Glo-Shot™ Spoon Ice Fishing Tips
Northland Fishing Tackle’s new Glo-Shot™ Spoon combines strike-triggering flash and flutter with the radiant colors emanating from a Glo-Shot™ Stick. The new spoon is deadly on a variety of predators from jumbo panfish to pike and walleyes.
To maximize the Glo-Shot™ Spoon’s fish-catching potential, Team Northland Pro Staffer and legendary Northwoods guide Brian “Bro” Brosdahl advises anglers fishing the new spoon to experiment with color options and jigging cadences until they find the right combination for the conditions at hand.
“It’s amazing how fish are attracted to the spoon and light stick,” he says. “The Glo-Shot™ Spoon catches fish day or night, and it’s really a standout in dark or tannic-stained lakes during the daytime. When I tested it on Lake of the Woods for walleyes and saugers, for example, it outfished all the other presentations around me, hands-down.”
The Glo-Shot™ Spoon comes in a rainbow of metallic, UV and glow color options, complimented by red, green or chartreuse Glo-Shot™ Stick choices. “Collectively, you have a broad palette to work with,” says Brosdahl. “It pays to try different patterns and combinations until you dial in a pattern. For example, I’ve had great success with a gold spoon finish and red Glo-Shot™ Stick for perch and crappies that are feeding on bloodworms.”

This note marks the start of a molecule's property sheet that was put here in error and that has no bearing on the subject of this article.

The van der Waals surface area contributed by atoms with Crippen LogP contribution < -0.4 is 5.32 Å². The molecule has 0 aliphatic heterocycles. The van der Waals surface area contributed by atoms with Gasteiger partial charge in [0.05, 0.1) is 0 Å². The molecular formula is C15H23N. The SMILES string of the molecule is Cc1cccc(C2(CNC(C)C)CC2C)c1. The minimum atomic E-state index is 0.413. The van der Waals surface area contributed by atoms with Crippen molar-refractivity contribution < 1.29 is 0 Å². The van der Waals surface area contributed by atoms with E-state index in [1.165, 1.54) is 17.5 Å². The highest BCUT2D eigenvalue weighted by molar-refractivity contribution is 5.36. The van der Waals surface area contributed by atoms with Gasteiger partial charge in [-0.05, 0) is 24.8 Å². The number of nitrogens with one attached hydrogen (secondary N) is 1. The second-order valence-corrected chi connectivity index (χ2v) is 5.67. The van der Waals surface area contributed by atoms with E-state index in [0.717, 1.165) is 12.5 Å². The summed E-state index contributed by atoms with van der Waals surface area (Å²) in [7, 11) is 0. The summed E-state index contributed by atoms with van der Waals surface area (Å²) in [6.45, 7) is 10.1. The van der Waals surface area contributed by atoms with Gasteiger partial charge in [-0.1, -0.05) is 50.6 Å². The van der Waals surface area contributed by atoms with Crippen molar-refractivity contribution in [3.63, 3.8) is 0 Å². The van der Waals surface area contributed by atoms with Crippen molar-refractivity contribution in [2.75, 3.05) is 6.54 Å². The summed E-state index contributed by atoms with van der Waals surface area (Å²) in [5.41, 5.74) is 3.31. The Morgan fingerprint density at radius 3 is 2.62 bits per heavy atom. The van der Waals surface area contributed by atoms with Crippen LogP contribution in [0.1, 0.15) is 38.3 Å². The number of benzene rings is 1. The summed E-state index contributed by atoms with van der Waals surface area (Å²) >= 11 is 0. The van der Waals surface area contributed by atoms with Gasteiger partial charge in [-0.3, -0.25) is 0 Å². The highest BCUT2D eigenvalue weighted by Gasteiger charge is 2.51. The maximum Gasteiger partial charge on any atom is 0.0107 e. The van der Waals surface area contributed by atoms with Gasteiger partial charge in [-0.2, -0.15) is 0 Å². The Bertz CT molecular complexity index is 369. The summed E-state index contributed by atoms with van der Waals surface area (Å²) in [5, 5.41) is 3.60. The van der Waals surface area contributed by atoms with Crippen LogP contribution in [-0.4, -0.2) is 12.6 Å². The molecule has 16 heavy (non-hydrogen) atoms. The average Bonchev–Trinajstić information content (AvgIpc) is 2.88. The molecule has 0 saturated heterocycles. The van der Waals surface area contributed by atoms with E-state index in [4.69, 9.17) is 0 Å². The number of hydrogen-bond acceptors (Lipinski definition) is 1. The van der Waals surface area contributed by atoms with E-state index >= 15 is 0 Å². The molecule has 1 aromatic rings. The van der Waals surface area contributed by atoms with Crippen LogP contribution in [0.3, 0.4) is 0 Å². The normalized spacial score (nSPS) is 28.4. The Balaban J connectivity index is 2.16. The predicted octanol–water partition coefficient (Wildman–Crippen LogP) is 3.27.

Tippings are likewise tweaked until the fish show a preference. Bro recommended “must-try” baits for active jigging include a minnow head, trio of waxworms and downsized IMPULSE® soft plastics. “At night, hook a live minnow through the back and let it swim around.”
Brosdahl also tests jigging intensity and motion. “Sometimes the fish prefer a subtle shake,” he says. “Other times a swimming motion or more aggressive lift-fall is better. Just don’t get too crazy, you’re not trying to snag paddlefish.
“When executing a lift-fall maneuver, give the spoon enough slack to flutter freely,” he continues. “But don’t allow too much slack in your line or you’ll miss strikes that come as the lure settles. Most fish hit during this phase of the presentation. You want to be able to feel the bite, and ready to set the hook.”
Posted on Mon, November 20, 2017
by Kyle Waterman